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ABSTRACT: Genetic variants, such as single-nucleotide polymorphisms (SNPs), of the μ-opioid receptor gene (OPRM1) might be associated with individual differences in opioid sensitivity, as well as with the incidence and severity of postoperative nausea and vomiting (PONV). The goal of the present study was to determine, in a cohort of Japanese surgical patients, genotypes and haplotypes of several SNPs in the OPRM1 gene, and their association with PONV during the early (first 24 h) postoperative period. We examined the incidence and severity of PONV, during the first 24 h after surgery, in 85 Japanese patients receiving intravenous patient-controlled analgesia fentanyl analgesia for postoperative pain control. Eight tag SNPs of the OPRM1 gene (rs1799971, A/G; rs510769, G/A; rs4870266, G/A; rs3798683, G/A; rs1323042, A/C; rs609623, C/T; rs9397685, A/G; and rs644261, C/G) were selected based on their minor allele frequency (>10 %) and linkage disequilibrium strength (<80 %), and genotyped for haplotype analysis and determination of associations with PONV. Only one out of eight investigated SNPs, rs9397685, in the intronic part of the OPRM1 gene was associated with differences in the occurrence and severity of PONV. We also found four common haplotypes with a frequency of >10 % in the investigated patients, including GGGAACAC (33 %), AGGGACAC (19 %), GGGAACGC (12 %), and AGAGACAC (10 %). The severity of PONV in carriers of the GGGAACGC haplotype was significantly lower than in the carriers of the other haplotypes (P < 0.05). One intronic SNP, rs9397685, and haplotypes constructed from eight SNPs within the OPRM1 gene locus might be involved in the severity of PONV associated with general anesthesia and opioid administration. This novel finding, if validated and verified in larger and additional ethnic cohorts, might contribute to better knowledge of the contribution of the OPRM1 gene to PONV.Experimental Brain Research 05/2014; DOI:10.1007/s00221-014-3987-9 · 2.17 Impact Factor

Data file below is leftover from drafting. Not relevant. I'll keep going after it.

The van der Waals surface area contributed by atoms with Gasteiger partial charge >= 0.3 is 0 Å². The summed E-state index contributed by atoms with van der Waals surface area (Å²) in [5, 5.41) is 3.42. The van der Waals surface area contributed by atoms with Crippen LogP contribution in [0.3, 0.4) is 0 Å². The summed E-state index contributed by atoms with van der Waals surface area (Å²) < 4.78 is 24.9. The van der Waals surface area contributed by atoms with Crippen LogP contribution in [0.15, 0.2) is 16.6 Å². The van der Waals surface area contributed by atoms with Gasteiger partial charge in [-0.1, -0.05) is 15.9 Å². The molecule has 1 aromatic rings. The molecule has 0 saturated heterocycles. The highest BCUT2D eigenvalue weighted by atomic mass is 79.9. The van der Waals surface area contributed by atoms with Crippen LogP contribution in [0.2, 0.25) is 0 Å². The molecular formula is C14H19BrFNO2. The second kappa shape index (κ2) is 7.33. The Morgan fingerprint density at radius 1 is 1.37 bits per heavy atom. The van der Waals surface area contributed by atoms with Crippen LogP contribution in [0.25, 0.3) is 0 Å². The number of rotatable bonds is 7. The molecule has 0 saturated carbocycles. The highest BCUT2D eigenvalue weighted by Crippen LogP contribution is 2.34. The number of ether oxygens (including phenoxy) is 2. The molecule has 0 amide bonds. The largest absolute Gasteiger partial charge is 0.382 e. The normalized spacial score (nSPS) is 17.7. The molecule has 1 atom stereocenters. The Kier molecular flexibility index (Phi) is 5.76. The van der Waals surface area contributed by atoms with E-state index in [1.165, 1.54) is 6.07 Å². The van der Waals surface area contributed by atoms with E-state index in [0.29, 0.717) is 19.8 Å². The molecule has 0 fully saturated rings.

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ABSTRACT: The analgesic efficacy of opioids is well known to vary widely among individuals, and various factors related to individual differences in opioid sensitivity have been identified. However, a prediction model to calculate appropriate opioid analgesic requirements has not yet been established. The present study sought to construct prediction formulas for individual opioid analgesic requirements based on genetic polymorphisms and clinical data from patients who underwent cosmetic orthognathic surgery and validate the utility of the prediction formulas in patients who underwent major open abdominal surgery. To construct the prediction formulas, we performed multiple linear regression analyses using data from subjects who underwent cosmetic orthognathic surgery. The dependent variable was 24-h postoperative or perioperative fentanyl use, and the independent variables were age, gender, height, weight, pain perception latencies (PPL), and genotype data of five single-nucleotide polymorphisms (SNPs). To examine the utility of the prediction formulas, we performed simple linear regression analyses using subjects who underwent major open abdominal surgery. Actual 24-h postoperative or perioperative analgesic use and the predicted values that were calculated using the multiple regression equations were incorporated as dependent and independent variables, respectively. Multiple linear regression analyses showed that the four SNPs, PPL, and weight were retained as independent predictors of 24-h postoperative fentanyl use (R2 = 0.145, P = 5.66 × 10-10) and the two SNPs and weight were retained as independent predictors of perioperative fentanyl use (R2 = 0.185, P = 1.99 × 10-15). Simple linear regression analyses showed that the predicted values were retained as an independent predictor of actual 24-h postoperative analgesic use (R2 = 0.033, P = 0.030) and perioperative analgesic use (R2 = 0.100, P = 1.09 × 10-4), respectively. We constructed prediction formulas, and the possible utility of these prediction formulas was found in another type of surgery.PLoS ONE 01/2015; 10(1):e0116885. DOI:10.1371/journal.pone.0116885 · 3.53 Impact Factor